'Brutalist'? Architect behind U of T Scarborough's Science and Humanities Wing didn't think so
U of T Scarborough's first building – the Science and Humanities Wing, also known informally as the Andrews Building – awed visitors to the new campus when it opened in 1966. The Ottawa Citizen likened it to “a Babylonian ziggurat, perhaps, or a pyramid from Aztec Mexico.”
Today, the building often appears on lists of Brutalist landmarks in Canada and, in 2017, was used as a moody backdrop for The Weeknd's "Secrets" music video.
Though it has become an icon of Brutalism, John Andrews, the late architect who designed the building, bristled at the term. “It isn’t brutal. Scarborough College is a very human building,” he once told UTSC Commons.
Andrews, who taught at U of T from 1963 to 1967, was tapped to design a building for what was then Scarborough College. Completed in 1966, it captured worldwide attention and was widely considered an innovative project, celebrated by architecture critics – and even making the cover of TIME magazine in January 1967.
Andrews, a former chair of U of T's department of architecture (the precursor to the John H. Daniels Faculty of Architecture, Landscape and Design), was later part of the design team behind the CN Tower.
Born in Sydney, Australia in 1933, Andrews completed his bachelor of architecture degree at Sydney University, and in 1957 entered the masters of architecture program at Harvard University. He went on to establish John Andrews Architects in Toronto in the 1960s while working as a part-time lecturer at U of T. He also designed buildings for the University of Guelph, Brock University and the University of Western Ontario.
In light of Andrews' death last week at the age of 88, U of T News is resharing the UTSC Commons article in which Andrews shared his perspective on the Science and Humanities Wing's design.
If you've read anything about the architecture of U of T Scarborough's first building, the Science and Humanities Wing, you’ve probably seen its style described as “Brutalist,” a movement that saw the construction of such large, all-concrete structures from the 1950s to the 1970s.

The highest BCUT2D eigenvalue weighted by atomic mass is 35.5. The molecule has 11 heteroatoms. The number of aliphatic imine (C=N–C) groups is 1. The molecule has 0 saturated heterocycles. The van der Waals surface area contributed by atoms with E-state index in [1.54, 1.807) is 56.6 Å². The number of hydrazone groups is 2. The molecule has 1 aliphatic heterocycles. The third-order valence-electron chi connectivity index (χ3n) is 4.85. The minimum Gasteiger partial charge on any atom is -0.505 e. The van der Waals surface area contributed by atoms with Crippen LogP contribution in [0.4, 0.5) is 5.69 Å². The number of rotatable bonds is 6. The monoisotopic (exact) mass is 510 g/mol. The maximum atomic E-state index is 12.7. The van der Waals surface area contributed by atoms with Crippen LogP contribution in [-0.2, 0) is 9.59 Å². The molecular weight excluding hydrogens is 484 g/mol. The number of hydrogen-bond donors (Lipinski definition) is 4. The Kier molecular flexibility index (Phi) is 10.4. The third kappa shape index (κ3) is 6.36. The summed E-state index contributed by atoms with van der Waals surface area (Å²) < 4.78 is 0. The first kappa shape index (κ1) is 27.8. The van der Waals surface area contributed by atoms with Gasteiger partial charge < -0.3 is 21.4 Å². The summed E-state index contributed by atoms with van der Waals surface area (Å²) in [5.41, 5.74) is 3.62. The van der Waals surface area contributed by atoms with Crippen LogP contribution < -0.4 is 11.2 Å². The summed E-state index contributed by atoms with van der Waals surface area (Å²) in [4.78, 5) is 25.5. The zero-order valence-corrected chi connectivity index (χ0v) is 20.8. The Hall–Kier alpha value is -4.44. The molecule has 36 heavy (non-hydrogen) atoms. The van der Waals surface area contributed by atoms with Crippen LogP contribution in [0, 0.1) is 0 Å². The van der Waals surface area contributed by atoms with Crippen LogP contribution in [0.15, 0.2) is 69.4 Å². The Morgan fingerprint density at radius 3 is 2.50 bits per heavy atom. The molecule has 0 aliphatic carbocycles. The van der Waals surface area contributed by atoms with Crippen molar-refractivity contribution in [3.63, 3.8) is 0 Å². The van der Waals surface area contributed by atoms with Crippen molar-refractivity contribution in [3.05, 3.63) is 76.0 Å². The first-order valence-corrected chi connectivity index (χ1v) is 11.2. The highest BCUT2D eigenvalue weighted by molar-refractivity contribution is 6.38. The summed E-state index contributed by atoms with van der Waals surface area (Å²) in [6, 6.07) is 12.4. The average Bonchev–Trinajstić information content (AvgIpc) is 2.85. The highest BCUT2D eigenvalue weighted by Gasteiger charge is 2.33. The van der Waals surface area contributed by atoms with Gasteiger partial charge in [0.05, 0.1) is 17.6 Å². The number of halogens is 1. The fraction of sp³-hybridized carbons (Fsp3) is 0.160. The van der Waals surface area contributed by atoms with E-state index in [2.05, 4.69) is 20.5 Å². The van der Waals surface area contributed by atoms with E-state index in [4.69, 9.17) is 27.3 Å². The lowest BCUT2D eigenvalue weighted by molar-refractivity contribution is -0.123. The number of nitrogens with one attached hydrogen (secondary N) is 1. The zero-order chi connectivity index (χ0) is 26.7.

Just don’t use the term when you talk to John Andrews, the man who in 1964 designed what was then Scarborough College.
“I object quite strongly to the word ‘brutalist’,” says the 80-year-old architect from his home in Orange, Australia. “It isn’t brutal. Scarborough College is a very human building.”
Andrews was just 29 and a practising architect, as well as a part-time U of T architecture professor, when President Claude Bissell asked him to oversee the design of a new campus on 202 acres of land the university had just purchased in Scarborough’s Highland Creek Valley.
Bissell expected him to build in the valley. The first thing Andrews did was consult climatologist Fred Watts, a geographer and founding member of the college.
“His information turned out to be incredibly important, because as he pointed out, the buildings in the bottom of the valley had a very late sunrise and an early sunset,” he says.
So the university agreed to locate the campus at the top of the valley, overlooking Highland Creek. Now, what to build? Again, climate played a key role.
“When you look at the university year in Toronto, it’s bloody cold for most of it,” says Andrews. “There was no doubt in my mind that this shouldn’t be a series of isolated building blocks where you had to trudge through the snow to get from Science to Humanities. It ought to be one continuous building. Once you took your coat off, it could stay off.”
Left to right: town planner Michael Hugo-Brunt, architect John Andrews and landscape architect Michael Hough.
That led Andrews to create what he calls the pedestrian circulation streets along the ground floors of each wing, allowing students to move easily to classrooms, stairs, elevators and to the Meeting Place in the middle. And to build it all in the allotted time – little more than a year – he designed the massive structure using poured concrete. “It was the only material that was capable of forming the continuous floors and the continuous walls.”
Practicality was important, but the design also had an artistic purpose. “I was expressing the continuity of teaching – that everything was connected,” Andrews says.
The building opened in early 1966 to international acclaim. Andrews went on to design Toronto’s CN Tower and Harvard’s Graduate School of Design, both in concrete, before returning to Australia in 1969.
Still consulting, he concedes that Brutalism is a word “I’ve been tagged with.”
What would he prefer? “If there was such a word, ‘appropriatism.’ What I’m always trying to do is find the logical answer to things, and at the time when I was, if you like, being brutal, it was the logical answer.”